US 661597 A
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Description (OCR text may contain errors)
No. 66!,597. Patented Nov. l3, I900.
m BEHRENS SCREW THREADING DEVICE. (Applicatioli fllqd Mar. 24, 1699.
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(9/ MWX Attorney;
UNITED STATES PATENT OFFICE.
MARTIN BEI-IRENS, OF APPLETON, WISCONSIN.
SCREW-TH READING DEVICE.
SPECIFICATION forming part of Letters Patent No. 661,597, dated November 13, 1900.
Application filed. March 24, 1899.
To ctZZ whom, it may concern:
Be it known that I, MARTIN BEHRENs, a citizen of the United States, residing at Appleton, in the county of Outagamie and State of Wisconsin, have invented new and useful Improvements in Screw-Threading Devices, of which the following is a specification.
My invention relates to improvements in pipe-cutting and screw-threading devices.
The object of my invention is to provide a device which can be used interchangeably for cutting pipes and for threading pipes and nipples.
In the following description reference is had to the accompanying drawings, in which- Figure 1 is a side elevation with parts broken away to show the interior construction, both die-holders being shown in a position for use, but without threading-dies, and the pipe being partially inserted through the vise and the die-holder supported thereon in order to indicate the position occupied by the pipe. Fig. 2 is an elevation of the end provided with the rotary die-holder. Fig. 3 is a top view of the vise. Fig. 4 is a horizontal sectional view of the vise drawn on line a: so of Fig. 1. Fig. 5 is a sectional view drawn on line y y of Fig. 1. Figs. 6 and 7 are front and side views, respectively, of the pipe-cutter. Fig. 8 is a face view of the rotary die, illustrating the use of a jam-collar.
Like parts are identified by the same reference-letters throughout the several views.
A is a bed from which the parts of my machine are supported.
13 is a die-frame provided with a dovetailed base I), slidably engaged in a corresponding channel in the bed. The outer end ofthe base I) is recessed for the reception of an adjusting-block b, which is engaged by the adjust ing-screw a, the latter being secured in suitable bearings a at the other end of the bed. By turning the screw in the block b the vise may be drawn toward the opposite end of the bed in an obvious manner.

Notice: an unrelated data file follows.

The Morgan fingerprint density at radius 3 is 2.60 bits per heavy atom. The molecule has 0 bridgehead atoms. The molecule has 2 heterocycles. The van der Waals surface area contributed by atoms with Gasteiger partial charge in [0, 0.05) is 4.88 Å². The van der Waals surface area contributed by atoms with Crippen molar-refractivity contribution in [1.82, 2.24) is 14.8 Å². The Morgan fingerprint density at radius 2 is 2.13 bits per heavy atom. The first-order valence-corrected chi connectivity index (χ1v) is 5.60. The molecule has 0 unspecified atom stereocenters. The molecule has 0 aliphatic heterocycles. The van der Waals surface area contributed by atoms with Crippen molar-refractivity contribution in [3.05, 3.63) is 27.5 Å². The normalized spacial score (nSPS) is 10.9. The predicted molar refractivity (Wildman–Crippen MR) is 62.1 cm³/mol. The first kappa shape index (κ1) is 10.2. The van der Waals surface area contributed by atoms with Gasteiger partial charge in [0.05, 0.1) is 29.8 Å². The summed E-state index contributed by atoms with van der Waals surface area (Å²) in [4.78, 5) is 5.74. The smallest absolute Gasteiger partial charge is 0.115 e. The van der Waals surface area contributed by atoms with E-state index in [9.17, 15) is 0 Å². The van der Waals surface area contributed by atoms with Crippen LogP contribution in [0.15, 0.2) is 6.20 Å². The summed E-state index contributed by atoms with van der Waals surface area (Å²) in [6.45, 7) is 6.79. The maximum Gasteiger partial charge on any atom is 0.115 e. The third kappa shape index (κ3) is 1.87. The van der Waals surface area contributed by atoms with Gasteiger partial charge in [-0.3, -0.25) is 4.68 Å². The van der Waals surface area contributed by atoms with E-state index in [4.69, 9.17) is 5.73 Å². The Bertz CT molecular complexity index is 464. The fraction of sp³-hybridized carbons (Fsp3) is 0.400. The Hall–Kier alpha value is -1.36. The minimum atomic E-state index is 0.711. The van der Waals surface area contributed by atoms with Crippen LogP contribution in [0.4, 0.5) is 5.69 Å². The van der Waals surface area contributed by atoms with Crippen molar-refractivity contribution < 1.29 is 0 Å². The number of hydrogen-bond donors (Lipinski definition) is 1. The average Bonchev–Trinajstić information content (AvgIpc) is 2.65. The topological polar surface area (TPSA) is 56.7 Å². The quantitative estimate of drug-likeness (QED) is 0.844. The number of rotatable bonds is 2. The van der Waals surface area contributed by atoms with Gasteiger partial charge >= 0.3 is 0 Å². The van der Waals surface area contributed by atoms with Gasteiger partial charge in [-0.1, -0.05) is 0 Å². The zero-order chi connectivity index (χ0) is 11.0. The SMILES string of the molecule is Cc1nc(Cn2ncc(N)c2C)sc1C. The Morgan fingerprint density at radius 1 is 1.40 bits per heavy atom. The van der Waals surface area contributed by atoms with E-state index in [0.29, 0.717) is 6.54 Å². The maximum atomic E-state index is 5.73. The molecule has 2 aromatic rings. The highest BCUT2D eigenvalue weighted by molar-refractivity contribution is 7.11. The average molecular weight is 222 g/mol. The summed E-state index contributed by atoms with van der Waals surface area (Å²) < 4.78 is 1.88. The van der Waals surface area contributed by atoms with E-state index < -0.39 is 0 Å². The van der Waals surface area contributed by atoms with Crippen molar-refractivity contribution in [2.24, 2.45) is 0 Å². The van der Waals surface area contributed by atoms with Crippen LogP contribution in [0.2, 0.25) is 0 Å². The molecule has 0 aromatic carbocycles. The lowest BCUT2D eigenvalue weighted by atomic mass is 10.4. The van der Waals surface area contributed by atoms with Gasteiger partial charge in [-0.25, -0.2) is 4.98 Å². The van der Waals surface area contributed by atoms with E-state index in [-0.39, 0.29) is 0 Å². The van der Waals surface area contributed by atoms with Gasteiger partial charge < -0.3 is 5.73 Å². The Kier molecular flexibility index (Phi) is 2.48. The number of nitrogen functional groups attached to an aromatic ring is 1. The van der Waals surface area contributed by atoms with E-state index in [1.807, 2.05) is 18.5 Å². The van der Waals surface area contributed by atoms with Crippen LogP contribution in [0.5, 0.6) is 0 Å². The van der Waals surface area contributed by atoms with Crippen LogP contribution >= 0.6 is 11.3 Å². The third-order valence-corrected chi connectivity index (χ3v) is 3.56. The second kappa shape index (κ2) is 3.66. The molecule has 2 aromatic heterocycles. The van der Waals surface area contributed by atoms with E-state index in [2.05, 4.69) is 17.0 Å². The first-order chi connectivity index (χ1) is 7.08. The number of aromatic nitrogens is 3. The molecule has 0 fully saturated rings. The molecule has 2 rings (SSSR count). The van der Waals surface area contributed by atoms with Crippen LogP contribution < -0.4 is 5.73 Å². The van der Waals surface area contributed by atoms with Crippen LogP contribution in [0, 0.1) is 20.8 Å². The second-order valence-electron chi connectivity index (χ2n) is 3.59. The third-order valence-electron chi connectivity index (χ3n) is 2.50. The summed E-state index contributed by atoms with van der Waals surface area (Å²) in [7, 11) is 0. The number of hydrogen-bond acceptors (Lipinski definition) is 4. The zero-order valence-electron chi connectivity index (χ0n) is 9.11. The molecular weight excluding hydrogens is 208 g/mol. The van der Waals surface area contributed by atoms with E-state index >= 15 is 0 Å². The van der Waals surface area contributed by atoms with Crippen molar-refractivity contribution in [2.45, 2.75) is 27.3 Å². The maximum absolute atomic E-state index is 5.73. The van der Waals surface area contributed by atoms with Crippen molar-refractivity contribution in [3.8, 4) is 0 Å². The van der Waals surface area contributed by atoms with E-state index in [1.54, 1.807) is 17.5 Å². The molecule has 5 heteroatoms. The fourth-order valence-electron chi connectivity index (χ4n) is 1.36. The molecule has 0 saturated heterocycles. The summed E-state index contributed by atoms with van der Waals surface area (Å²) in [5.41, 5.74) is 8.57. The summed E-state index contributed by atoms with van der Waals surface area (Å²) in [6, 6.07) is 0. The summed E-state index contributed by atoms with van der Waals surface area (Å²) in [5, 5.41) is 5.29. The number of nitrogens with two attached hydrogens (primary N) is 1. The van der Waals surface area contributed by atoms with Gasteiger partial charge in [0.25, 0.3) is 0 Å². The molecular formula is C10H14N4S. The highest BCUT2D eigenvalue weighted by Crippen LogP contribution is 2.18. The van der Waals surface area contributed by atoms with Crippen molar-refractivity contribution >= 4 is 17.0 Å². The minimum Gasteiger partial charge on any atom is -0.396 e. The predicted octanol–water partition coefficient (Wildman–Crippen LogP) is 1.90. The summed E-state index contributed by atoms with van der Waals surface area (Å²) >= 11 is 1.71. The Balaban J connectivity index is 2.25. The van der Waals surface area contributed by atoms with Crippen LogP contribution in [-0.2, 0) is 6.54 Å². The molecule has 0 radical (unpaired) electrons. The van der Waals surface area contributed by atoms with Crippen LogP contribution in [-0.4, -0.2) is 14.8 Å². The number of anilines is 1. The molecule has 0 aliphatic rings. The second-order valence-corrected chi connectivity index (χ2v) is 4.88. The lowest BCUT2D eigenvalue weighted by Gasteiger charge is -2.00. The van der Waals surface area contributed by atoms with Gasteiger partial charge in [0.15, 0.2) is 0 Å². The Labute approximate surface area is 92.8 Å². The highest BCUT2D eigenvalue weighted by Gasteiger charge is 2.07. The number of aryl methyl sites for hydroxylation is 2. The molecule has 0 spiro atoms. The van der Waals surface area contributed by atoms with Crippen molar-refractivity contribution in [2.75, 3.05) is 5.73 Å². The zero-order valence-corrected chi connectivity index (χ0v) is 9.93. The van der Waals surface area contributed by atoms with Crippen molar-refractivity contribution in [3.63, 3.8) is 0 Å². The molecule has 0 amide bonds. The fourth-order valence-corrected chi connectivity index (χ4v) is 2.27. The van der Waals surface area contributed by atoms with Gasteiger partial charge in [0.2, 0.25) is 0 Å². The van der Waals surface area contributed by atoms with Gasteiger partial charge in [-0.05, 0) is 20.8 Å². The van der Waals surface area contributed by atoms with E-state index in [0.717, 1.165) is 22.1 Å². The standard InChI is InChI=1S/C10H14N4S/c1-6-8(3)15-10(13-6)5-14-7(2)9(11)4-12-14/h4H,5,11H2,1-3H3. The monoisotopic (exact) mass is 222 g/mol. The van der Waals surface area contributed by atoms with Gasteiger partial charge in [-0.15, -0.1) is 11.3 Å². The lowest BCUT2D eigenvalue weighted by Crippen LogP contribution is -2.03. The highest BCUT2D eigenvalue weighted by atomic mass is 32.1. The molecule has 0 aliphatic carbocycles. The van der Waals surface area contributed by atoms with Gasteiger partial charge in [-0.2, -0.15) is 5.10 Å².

Referring to the construction of the vise itself, it will be observed, Fig. 5, that it is provided with oppositely-disposed jaws O C, removably located in screw-blocks O, which are supported upon right and left screwthreaded shafts D, so that by turning the shafts D the jaws ,O 0 will be simultaneously serial. No. 710,315. @110 m del.)
adjusted away from or toward each other. The shafts are actuated by means of a handwheel E, the motion of which is communicated to the shafts and jaws through the shank e, gear-wheel e, and shaft gear-wheels d. The vise-frame is also provided with a removable die-frame F, the purpose of which is hereinafter more fully explained. The frame F is provided with angular supporting-arms f, which are adapted to slidably engage projecting guides G at the sides of the vise-frame B, the arms) being adapted to bear upon the shoulders g at the lower ends of the guides G.
At the opposite end of the bed from that at which the vise is located I have provided a rotary die-holder, of which H is the supporting-frame, rigidly mounted upon the bed. I is a hollow shaft rotatably mounted in the frame and actuated by means of a crank or lever applied to the shaft J, from which mo tion is communicated to the shaft I through the gear-wheels j and K, the latter being keyed to the shaft I. The gear-wheel j is preferably arranged to communicate its motion to the large gear-wheel K, through the gears M and M',-in addition to its direct engagement, the object of this construction being to relieve the strain which the individual teeth would be subjected to if but a singlegearwheel were used; but where light duty is required the shaft I may be actuated directly by means of a lever L inserted through it, as illustrated in Figv 1. 7